H₂sensors made of Pd films on micro-structured templates and supersonic cluster beam deposited oxide films

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H₂sensors made of Pd films on micro-structured templates and supersonic cluster beam deposited oxide films


Author: Zhao, Meng
Title: H₂sensors made of Pd films on micro-structured templates and supersonic cluster beam deposited oxide films
Degree: Ph.D.
Year: 2013
Subject: Hydrogen -- Industrial applications.
Detectors -- Materials.
Gas detectors -- Design and construction.
Hong Kong Polytechnic University -- Dissertations
Department: Dept. of Applied Physics
Pages: xxi, 182 leaves : ill. ; 30 cm.
Language: English
InnoPac Record: http://library.polyu.edu.hk/record=b2616062
URI: http://theses.lib.polyu.edu.hk/handle/200/7033
Abstract: Hydrogen (H₂) is widely used in industrial applications and renewable energy research. H₂ is a highly explosive gas, such that H₂sensing technology is particularly envisaged for monitoring leakage and preventing explosion. From a thorough literature review, it was found that the performance of most commercialized H₂ sensors cannot reach the projected requirements for future applications. New sensor materials are needed to be developed to enhance the sensor response; shorten the response time; and improve selectivity for the detection of a target gas. They are also required to be miniaturizable. In recent years, two types of H₂ sensors attract great attention. They are: (i) Palladium- (Pd-) based sensors utilizing the H₂ induced lattice expansion (HILE) effect to close the structural discontinuity in the sensor to produce percolation-like resistance drop; and (ii) Nano metal oxide (MOx) sensors utilizing the large sensor area and porosity to achieve high sensor response and fast response rate. However, difficulties were encountered in the development of both sensor types, which greatly hinder their practical applications. This project consists of the following three major parts with respective considerations to alleviate the problems. The first part of the study is to fabricate and test a Pd-based HILE-type H₂ sensors designed to have the following features. (i) They have structural discontinuity in the form of isolation gaps with precisely controllable dimension, such that the sensors' performance is also controllable as a consequence. (ii) The Pd-based sensor elements were made on a compliant substrate, so that when the sensor element underwent a HILE process, the substrate can be deformed more readily to accelerate the sensor response. The compliance of the substrate also helps to release part of the stresses induced when reacting with H₂, such that the sensor's performance is more stable. (iii) The fabrication method employed was compatible to silicon-based micromachining technique, so that the sensor was miniaturizable and mass-producible. In practice, these ideas were realized by depositing a Pd film onto a single silicon (Si) pillar or a 2-dimensional Si pillar array, with the pillar(s) to have large height-to-thickness ratio up to 30. It was verified experimentally that the sensor response was controlled by tuning the dimension of the spacing around the pillars and the thickness of the Pd layer. The response time can be shorter than 1 s. The sensor output remains stable over quite many numbers of switching cycles. The sensors were produced with Si micromachining techniques and were demonstrated to be miniaturizable. Their sensor performance was compared with other existing HILE-type H₂ sensors. The effects of adding of a gold/chromium (Au/Cr) buffer layer for stabilizing the sensor structure, operation temperature and ambient gas on the H₂ sensing performance were also investigated.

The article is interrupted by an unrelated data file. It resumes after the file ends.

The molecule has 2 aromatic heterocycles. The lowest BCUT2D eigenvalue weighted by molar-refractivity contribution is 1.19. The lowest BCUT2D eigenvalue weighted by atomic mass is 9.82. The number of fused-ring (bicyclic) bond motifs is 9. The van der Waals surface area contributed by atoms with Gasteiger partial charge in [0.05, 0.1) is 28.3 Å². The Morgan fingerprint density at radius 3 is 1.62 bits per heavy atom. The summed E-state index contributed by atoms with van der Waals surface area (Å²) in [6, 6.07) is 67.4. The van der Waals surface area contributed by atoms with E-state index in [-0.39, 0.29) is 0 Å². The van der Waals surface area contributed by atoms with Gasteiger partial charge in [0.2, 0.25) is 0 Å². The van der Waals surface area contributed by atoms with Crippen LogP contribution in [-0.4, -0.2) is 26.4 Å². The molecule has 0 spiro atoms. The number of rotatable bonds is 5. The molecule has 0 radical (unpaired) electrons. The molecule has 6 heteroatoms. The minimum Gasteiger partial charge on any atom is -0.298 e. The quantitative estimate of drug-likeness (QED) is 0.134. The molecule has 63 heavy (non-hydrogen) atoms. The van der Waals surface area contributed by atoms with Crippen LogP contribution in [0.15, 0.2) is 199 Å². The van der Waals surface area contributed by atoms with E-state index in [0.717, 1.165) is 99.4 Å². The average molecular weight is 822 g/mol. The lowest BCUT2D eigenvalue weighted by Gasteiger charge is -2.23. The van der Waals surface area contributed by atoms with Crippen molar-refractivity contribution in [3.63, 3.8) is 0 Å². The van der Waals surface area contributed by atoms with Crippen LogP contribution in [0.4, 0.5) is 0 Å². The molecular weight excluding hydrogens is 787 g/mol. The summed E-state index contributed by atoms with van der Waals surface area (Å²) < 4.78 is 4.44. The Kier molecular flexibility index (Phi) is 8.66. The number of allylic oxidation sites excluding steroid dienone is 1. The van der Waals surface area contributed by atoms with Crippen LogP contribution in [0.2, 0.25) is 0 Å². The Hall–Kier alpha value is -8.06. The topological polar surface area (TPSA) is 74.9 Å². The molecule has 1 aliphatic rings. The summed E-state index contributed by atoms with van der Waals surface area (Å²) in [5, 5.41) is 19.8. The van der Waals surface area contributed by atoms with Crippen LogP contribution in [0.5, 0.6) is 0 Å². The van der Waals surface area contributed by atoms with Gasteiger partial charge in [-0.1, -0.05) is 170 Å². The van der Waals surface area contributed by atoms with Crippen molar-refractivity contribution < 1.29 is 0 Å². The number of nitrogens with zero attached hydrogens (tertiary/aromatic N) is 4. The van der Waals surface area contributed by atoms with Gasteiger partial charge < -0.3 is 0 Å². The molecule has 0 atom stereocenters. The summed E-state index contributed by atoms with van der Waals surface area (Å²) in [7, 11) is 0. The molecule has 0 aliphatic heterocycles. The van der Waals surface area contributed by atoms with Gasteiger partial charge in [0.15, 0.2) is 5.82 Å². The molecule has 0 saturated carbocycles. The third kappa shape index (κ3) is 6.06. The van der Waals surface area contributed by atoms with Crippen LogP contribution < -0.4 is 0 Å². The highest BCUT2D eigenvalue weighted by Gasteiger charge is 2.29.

The second part of the study was initiated by a finding from literatures. Many MOx-based H₂ sensors were claimed to have nanostructures in terms of either having nano-sized gas sensing species or a highly porous structure. These two conditions are expected to facilitate achievements of stronger sensor response and faster response rate respectively, but no one single "nano" sensor type reported to date can satisfy all of them concomitantly. In our work, we solved this difficulty by using supersonic cluster beam deposition (SCBD) to produce Pd-coated nanocluster-assembled highly porous tungsten oxide films (Pd/SCBD WO₃). Structural analysis shows that an SCBD WO₃ film is constructed of loosely connected genuine WO₃ nanoclusters of 35 nm in diameter, and the film structure has a porosity as high as 66%. Therefore, the Pd/SCBD WO3 film has a larger sensor response and shorter response time than those of most reported nano MOx-based sensors. The sensor signal is stable over at least 2400 switching circles. Other performances, such as selectivity, relative humidity dependence and ambient pressure dependence were also studied. Possible physical mechanisms involved in the detection processes are discussed. In the third part of the study, we prepared Pd coated sputtered WO₃ (Pd/sputtered WO₃) films to examine whether the oxide films produced by sputtering technique can be made to have satisfactory H₂ sensing performance comparable to that of other nano-structured highly porous H₂ sensor materials. The substrate temperature and sputtering pressure were varied when preparing the oxide films. The structure and H₂ sensing performances of the Pd/sputtered WO₃ film samples were investigated as functions of these two parameters. Efforts are made on correlating the film structure and the H₂ sensing properties. Results were compared with those of Pd/SCBD WO₃ films to examine the feasibility of making high-quality H₂ sensors with sputtering technique.

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